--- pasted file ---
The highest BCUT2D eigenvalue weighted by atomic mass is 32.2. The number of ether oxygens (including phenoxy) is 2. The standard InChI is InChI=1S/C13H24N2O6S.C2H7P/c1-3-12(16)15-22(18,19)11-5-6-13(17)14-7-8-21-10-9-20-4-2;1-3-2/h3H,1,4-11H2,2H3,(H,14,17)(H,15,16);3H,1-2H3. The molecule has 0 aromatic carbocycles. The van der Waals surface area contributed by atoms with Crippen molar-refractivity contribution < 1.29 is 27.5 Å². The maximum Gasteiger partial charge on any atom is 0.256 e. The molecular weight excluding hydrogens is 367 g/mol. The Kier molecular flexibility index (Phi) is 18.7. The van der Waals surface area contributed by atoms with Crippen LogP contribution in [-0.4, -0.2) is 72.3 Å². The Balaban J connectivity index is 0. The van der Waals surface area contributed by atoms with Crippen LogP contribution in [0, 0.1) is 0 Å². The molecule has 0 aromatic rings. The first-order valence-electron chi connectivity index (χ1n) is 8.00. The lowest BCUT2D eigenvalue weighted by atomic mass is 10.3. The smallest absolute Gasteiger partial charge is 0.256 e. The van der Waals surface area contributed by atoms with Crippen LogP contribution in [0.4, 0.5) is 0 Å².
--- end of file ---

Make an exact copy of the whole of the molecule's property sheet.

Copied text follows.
The highest BCUT2D eigenvalue weighted by atomic mass is 32.2. The number of ether oxygens (including phenoxy) is 2. The standard InChI is InChI=1S/C13H24N2O6S.C2H7P/c1-3-12(16)15-22(18,19)11-5-6-13(17)14-7-8-21-10-9-20-4-2;1-3-2/h3H,1,4-11H2,2H3,(H,14,17)(H,15,16);3H,1-2H3. The molecule has 0 aromatic carbocycles. The van der Waals surface area contributed by atoms with Crippen molar-refractivity contribution < 1.29 is 27.5 Å². The maximum Gasteiger partial charge on any atom is 0.256 e. The molecular weight excluding hydrogens is 367 g/mol. The Kier molecular flexibility index (Phi) is 18.7. The van der Waals surface area contributed by atoms with Crippen LogP contribution in [-0.4, -0.2) is 72.3 Å². The Balaban J connectivity index is 0. The van der Waals surface area contributed by atoms with Crippen LogP contribution in [0, 0.1) is 0 Å². The molecule has 0 aromatic rings. The first-order valence-electron chi connectivity index (χ1n) is 8.00. The lowest BCUT2D eigenvalue weighted by atomic mass is 10.3. The smallest absolute Gasteiger partial charge is 0.256 e. The van der Waals surface area contributed by atoms with Crippen LogP contribution in [0.4, 0.5) is 0 Å².